Today is International Translation Day. And that seemed like a good opportunity to start by reminding everyone who comes here of Orna Ross's continual refrain that for indie writers, rights are everything. It's so important to think beyond just ebook, print book, maybe an audiobook, and to explore every possible place where readers might love our books. So many of ALLi's authors have experience of getting their work translated and selling it in markets that may not, at first, seem obvious – which is just another reason it's great to be part of the community.
Where Is Publishing Going? Exciting Places!
This sounds like a big topic. And it is, encompassing three of the big stories of the week. The first, which is the perfect storm for anyone who like me loves both futurology and figures, is the publication of the Publishing Trend Report, which you can download free from Digital Book World. The accompanying post has some headline points from the report and frankly just reading the titles of those headlines gave me goosebumps thinking of the possibilities – some of it (augmented reality, podcasts are far from dead, algorithmically generated content) is fairly familiar, especially for those of you who always read my “and finally”s; other bits (the Internet of X, intentional rabbit-holes) is the kind of stuff that makes anyone with a creative bone in their bodies (and if that's publishing in general then how much more so is it us?!) jump up and down with the excitement of what we could be doing next.
If the future looks fabulous, and especially so for those of us with the freedom to make our own ways through it, then this week saw a very interesting reflection on the recent past of self-publishing from Merilyn Simonds, former chief of the Writers' Union of Canada, which she opened to indies. It's a refreshingly positive piece. Meanwhile, amidst the positivity, the latest figures from the Association of American Publishers shows, surprise!, paperback and audiobook revenues are up while ebook and hardback revenues are down. As ever, pass the salt – aside from the absence of indie figures, the fall in hardback and ebook revenues (as opposed to unit sales) clearly reflects downward pressures on pricing.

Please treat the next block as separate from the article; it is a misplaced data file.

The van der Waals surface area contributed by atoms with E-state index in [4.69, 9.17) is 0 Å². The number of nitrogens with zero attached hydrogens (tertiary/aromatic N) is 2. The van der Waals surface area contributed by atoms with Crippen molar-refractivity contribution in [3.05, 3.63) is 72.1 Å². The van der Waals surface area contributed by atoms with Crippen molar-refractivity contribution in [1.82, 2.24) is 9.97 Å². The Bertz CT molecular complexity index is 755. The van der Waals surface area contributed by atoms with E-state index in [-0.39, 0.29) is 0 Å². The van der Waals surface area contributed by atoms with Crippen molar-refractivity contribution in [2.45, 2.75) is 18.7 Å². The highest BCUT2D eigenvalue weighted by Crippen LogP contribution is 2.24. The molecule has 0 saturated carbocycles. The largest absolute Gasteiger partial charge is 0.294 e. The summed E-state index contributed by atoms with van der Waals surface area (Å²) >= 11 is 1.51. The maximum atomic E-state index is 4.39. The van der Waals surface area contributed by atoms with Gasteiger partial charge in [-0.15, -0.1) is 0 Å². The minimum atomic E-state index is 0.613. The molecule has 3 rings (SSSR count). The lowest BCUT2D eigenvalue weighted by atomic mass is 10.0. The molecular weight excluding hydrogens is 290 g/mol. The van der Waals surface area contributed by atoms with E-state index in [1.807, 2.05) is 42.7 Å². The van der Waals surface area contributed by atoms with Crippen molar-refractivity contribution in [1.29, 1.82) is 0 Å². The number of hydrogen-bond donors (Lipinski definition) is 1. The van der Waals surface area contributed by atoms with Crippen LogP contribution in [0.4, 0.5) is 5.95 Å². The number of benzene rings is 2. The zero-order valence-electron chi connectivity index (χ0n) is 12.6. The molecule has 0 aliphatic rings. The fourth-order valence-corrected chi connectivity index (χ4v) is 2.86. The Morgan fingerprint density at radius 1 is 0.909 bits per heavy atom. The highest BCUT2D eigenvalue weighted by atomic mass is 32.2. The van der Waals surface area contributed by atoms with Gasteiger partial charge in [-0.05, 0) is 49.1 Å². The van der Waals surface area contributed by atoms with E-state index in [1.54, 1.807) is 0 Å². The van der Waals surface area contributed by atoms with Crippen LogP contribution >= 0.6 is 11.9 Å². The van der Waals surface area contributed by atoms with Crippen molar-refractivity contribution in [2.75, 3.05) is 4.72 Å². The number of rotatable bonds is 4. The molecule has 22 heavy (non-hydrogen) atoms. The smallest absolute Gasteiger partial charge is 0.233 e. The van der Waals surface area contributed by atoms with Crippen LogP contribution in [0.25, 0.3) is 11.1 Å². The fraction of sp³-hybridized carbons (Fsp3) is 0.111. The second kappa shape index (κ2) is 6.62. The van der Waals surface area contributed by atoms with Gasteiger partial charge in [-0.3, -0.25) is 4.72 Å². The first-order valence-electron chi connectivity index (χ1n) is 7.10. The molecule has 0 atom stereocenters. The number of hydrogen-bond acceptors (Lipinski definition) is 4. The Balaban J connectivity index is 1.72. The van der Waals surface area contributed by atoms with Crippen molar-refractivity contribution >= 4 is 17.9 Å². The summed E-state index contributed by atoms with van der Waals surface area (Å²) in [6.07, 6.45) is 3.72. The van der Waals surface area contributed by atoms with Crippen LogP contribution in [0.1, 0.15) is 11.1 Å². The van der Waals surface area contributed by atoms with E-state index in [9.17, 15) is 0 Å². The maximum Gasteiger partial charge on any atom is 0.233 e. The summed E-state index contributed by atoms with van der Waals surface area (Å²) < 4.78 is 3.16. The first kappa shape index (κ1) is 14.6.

The biggest story of the week by far was the exposing of catfish scammer Valeriy Sershnyov, who used fake customer accounts to download and review multiple free copies of fake books he had written under fake names in order to raise the profile of those books so when he suddenly put a price tag on them they appeared in people's recommended streams. The opportunities opened up by digital publishing will inevitably bring the potential for misuse – indeed, when something new comes along, often the first thing we think is “that's going to be scammed” – take subscription services. As indies, we are often the first to benefit from new technologies, but we can often be the first hit when they go wrong, and because we're at the leading edge we can suffer disproportionate reputational blame for others' malfeasance, which is one reason ALLi's Watchdog and ethical author streams are so valuable.
Free Pricing on Nook
Nook Press has finally offered the option of permanent free pricing to authors publishing direct with them. The Digital reader's analysis of the news – “Given that the Nook Store now accounts for only a tiny fraction of ebook sales, this won't prove very useful, but it is still a feature which Amazon does not offer” – is a little harshly worded. But probably about right.
Some writers have been getting very hot under the collar over Google's latest forays into creativity and AI. A database of 11,000 novels has been fed into the system in an effort to make AI-generated conversation more naturalistic (coming back to our very first story about AI-produced content). You can read the paper about what they did here, but what has got some authors upset is the fact they weren't asked, and haven't been acknowledged by name. The database consists of books compiled through a free download grab. The Authors' Guild, who have longstanding beef with Google, look as if they may pursue Google's use of these books, which will inevitably throw up some interesting questions.
Upcoming Conferences and Events
RomCon, Sept. 30–Oct. 1 [Denver]
Indie Author Day, Oct.8 [libraries across the USA] New Atlantic Independent Booksellers Association Fall Conference, Oct. 15-17 [Baltimore] Vancouver Writers Fest, Oct. 18-23 [Vancouver] Frankfurt Book Fair, Oct. 19–23 [Frankfurt, Germany] Frankfurt Indie Author Fringe Oct. 22 [online] Surrey International Writers Conference, Oct. 20-23 [Surrey, BC, Canada]
Building Inclusivity in Publishing, Nov 15 [London]
Futurebook, Dec 2 [London]